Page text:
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California climate credit on PG&E bill

Discussion in 'Energy, Environment, and Policy' started by Merrill, May 3, 2014.

  1. Merrill

    Merrill Active Member

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    I did some research on this so-called climate credit, can anyone more familiar with this explain how it works and how it will help climate change. It seems somewhat convoluted and very surprised that our power company would give anything back.
     
  2. omgwtfbyobbq

    omgwtfbyobbq Member

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    AB32 requires emitters engage in a cap-and-trade program, so they need to pay for the associated externalized costs of their emisssions. The CPUC decided in 2012 to return most of the proceeds of this program to utility customers.

    So... It's a roundabout way of having businesses pay consumers for the externalized costs of their Carbon emissions through the electric utilities.The idea is that either utilites wil switch to renweables, which they've done to some degree, or compensate consumers for the externalized costs of their products.

    What is the California Climate Credit? | Energy Upgrade California

    California To Start Giving Millions Of Dollars Of Climate Credits To Electricity Users | ThinkProgress
     
  3. Merrill

    Merrill Active Member

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    Thanks omgwtfbyobbq, I knew there was a hitch and as stated this rebate is to help offset the expected increases in rates. You can be sure the the increases will be more than the rebates.
     
  4. omgwtfbyobbq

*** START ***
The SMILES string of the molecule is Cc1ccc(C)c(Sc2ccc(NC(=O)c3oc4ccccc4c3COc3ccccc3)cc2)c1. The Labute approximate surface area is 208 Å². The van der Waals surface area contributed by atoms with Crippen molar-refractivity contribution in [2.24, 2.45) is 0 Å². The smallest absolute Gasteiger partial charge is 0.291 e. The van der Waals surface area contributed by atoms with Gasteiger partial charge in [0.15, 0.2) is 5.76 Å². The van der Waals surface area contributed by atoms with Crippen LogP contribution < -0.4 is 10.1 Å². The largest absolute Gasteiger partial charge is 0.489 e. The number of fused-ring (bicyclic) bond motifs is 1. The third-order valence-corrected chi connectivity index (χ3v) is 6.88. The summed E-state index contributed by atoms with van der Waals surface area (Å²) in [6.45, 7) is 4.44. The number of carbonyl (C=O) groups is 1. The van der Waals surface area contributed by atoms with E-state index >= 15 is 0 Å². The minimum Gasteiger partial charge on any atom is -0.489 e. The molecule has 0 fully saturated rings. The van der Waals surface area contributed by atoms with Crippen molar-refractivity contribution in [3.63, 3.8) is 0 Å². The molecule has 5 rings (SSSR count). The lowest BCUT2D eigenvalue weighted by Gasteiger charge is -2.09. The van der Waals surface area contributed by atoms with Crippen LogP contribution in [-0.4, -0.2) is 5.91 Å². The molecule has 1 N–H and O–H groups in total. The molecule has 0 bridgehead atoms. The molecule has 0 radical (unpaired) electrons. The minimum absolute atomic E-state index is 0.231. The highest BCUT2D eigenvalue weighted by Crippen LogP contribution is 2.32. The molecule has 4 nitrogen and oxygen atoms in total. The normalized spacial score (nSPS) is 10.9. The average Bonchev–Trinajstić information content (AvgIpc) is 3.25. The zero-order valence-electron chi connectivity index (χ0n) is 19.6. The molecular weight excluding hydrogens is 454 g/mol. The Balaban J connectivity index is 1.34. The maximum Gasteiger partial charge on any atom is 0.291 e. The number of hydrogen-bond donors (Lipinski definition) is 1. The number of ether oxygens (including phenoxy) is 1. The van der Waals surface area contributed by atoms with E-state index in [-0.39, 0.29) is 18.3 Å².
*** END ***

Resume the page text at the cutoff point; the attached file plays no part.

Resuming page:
omgwtfbyobbq Member

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    I think that depends on the structure of the Carbon fees in AB32. The net cost to go from ~20% renewables to ~33% renewables might be greater than the Carbon fees being levied in emitters.

    On the other hand, if the cost of Carbon credits was greater than the cost to build additional renewable infrastructure, then rate payers would get back more from the Carbon fees via the CPUC than their bills would increase by the additional cost of generation. I'm not sure if this is the case, but it certainly provides incentive for companies to reduce Carbon emissions.

    My guess is that the cost of Carbon fees has to at least be close to the cost of new generation, and it's most effective if it's more than the cost of renewable generation.

    In addition, the credit for households is the same regardless of how much electricity they use, so frugal households would likely see a net benefit even if the increased cost of renewable generation in the aggregate was greater than the Carbon fees.

    It's a bit convoluted, but it's essentially compensation for an externalized cost that is distributed evenly among the households in the "Commons", and the net effect is that the cost of additional renewable generation will be apportioned based on a household's electricity use. Households that use more electricity will pay a proportionally greater share of the cost to transition to more renewables.
     

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